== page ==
‘Pleased to get back to some form of normality’ - verdict as students return to school
PUBLISHED: 11:50 16 June 2020 | UPDATED: 11:50 16 June 2020
Young people in Suffolk were “pleased to get back to some form of normality” after returning to secondary school for the first time in 12 weeks following the Covid-19 lockdown.
All schools were forced to close in March to everyone except the children of key workers in a bid to halt the spread of the virus.
Since then schools have provided home learning programmes for children - and while many have reported success, some have highlighted the limitations and a ‘digital divide’, where some young people do not have access to the technology needed.
Copleston High School principal Andy Green said Year 10s and 12s who returned on Monday, June 15 were “pleased to get back to some form of normality - that was made very clear by a lot of the students”.
The lessons they returned to were very different from the last face-to-face sessions they had in March - social distancing requirements mean they have to stay in ‘bubbles’ of about 10, with only 25 A-level students and up to 75 Year 10s allowed in school at any one time.
At Copleston, the students are doing shorter, staggered days to ensure they don’t mix with other ‘bubbles’ - and no-one is able to wander around the corridors, as they must follow a strict one-way system on their ways in and out.
But Mr Green said: “Some degree of normality has been good for the students, both in terms of getting clarification on complex parts of their work, asking questions and having the opportunity to see some of their peers.”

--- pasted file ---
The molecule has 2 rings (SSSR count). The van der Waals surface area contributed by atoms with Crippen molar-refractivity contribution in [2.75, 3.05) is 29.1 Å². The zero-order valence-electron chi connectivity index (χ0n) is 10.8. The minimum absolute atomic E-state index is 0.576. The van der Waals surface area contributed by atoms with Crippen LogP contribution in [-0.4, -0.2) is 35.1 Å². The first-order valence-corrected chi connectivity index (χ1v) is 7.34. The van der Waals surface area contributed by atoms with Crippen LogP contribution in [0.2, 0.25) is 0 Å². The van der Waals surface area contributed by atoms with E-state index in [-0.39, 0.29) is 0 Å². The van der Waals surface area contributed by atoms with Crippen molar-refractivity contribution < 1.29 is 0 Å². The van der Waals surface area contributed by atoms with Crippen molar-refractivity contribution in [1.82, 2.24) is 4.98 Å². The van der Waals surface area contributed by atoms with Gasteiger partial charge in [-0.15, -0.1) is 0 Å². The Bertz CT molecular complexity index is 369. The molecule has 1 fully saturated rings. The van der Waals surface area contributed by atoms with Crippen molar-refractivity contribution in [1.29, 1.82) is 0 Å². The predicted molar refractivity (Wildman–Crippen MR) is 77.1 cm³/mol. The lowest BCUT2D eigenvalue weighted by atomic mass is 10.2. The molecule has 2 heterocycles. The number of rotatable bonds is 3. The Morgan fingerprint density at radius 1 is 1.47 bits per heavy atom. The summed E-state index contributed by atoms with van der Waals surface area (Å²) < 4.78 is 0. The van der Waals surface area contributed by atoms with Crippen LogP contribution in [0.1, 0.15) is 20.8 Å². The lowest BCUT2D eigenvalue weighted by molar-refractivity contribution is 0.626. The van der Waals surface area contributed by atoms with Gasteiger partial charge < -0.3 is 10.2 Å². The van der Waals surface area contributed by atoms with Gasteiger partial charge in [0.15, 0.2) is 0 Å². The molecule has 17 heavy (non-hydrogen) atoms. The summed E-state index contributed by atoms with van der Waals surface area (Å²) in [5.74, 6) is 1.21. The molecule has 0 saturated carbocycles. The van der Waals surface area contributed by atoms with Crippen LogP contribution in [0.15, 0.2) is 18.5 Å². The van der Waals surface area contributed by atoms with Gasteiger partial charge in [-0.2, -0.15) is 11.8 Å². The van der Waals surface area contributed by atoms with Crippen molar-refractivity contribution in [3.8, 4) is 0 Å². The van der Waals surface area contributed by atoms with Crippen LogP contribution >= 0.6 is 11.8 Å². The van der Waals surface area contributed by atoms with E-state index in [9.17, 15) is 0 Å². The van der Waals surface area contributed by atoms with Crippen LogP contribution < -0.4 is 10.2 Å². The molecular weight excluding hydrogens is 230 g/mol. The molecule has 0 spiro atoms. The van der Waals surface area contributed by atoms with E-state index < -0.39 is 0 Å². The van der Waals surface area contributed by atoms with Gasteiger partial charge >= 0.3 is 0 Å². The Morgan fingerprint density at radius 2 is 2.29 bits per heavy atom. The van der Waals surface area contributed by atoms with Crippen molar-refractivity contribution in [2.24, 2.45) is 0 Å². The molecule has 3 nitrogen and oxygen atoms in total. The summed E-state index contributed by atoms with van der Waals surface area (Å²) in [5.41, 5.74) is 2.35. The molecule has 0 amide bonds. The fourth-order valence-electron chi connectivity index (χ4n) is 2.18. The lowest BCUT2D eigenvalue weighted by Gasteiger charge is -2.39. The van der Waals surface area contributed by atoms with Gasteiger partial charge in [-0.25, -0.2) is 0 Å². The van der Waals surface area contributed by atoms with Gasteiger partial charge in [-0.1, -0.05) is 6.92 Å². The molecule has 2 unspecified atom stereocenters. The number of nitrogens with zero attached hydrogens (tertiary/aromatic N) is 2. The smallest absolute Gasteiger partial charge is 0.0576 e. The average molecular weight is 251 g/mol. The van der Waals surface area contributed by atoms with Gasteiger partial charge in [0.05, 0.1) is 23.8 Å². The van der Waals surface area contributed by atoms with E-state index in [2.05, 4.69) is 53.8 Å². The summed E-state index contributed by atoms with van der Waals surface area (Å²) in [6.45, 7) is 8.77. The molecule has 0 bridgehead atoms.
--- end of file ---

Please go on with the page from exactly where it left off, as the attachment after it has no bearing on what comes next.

He also believes returning, even if it is for only one day a week at this stage, will have huge benefits to students’ wellbeing.
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“However driven you are as a student, having to work in isolation at home is tricky,” he said.
“In the same way people in the work environment enthuse and motivate each other, students do the same.”
Ipswich Academy has 10 ‘pods’ of between nine and 11 students, with each pod studying four 80-minute lessons throughout the day.
There will be timetabled lessons on four days of the week, with the fifth day being available for - by pre-arrangement only - additional time in school for some students.
“That’s what we feel we owe the local community,” said assistant principal Abbie Thorrington, who takes over the top job from current leader Helen Winn on Monday, June 22.
“Some of them might not have a quiet space at home to study. We can also provide additional resources in school.”
Ms Thorrington, who even spent time personally spraying 500 dots around the school to ensure students keep to social distancing requirements, said the coronavirus crisis has “put increased pressure on parents and carers”.
She said some young people were “incredibly nervous to return”, adding: “It’s been 12 weeks since they’ve last been in school, and now we’re asking them to keep apart.”
However she said they relaxed as the day progressed and praised both the young people and the parents for their support, as well as teachers - who she said had done “incredible work behind the scenes” to prepare the school for reopening.
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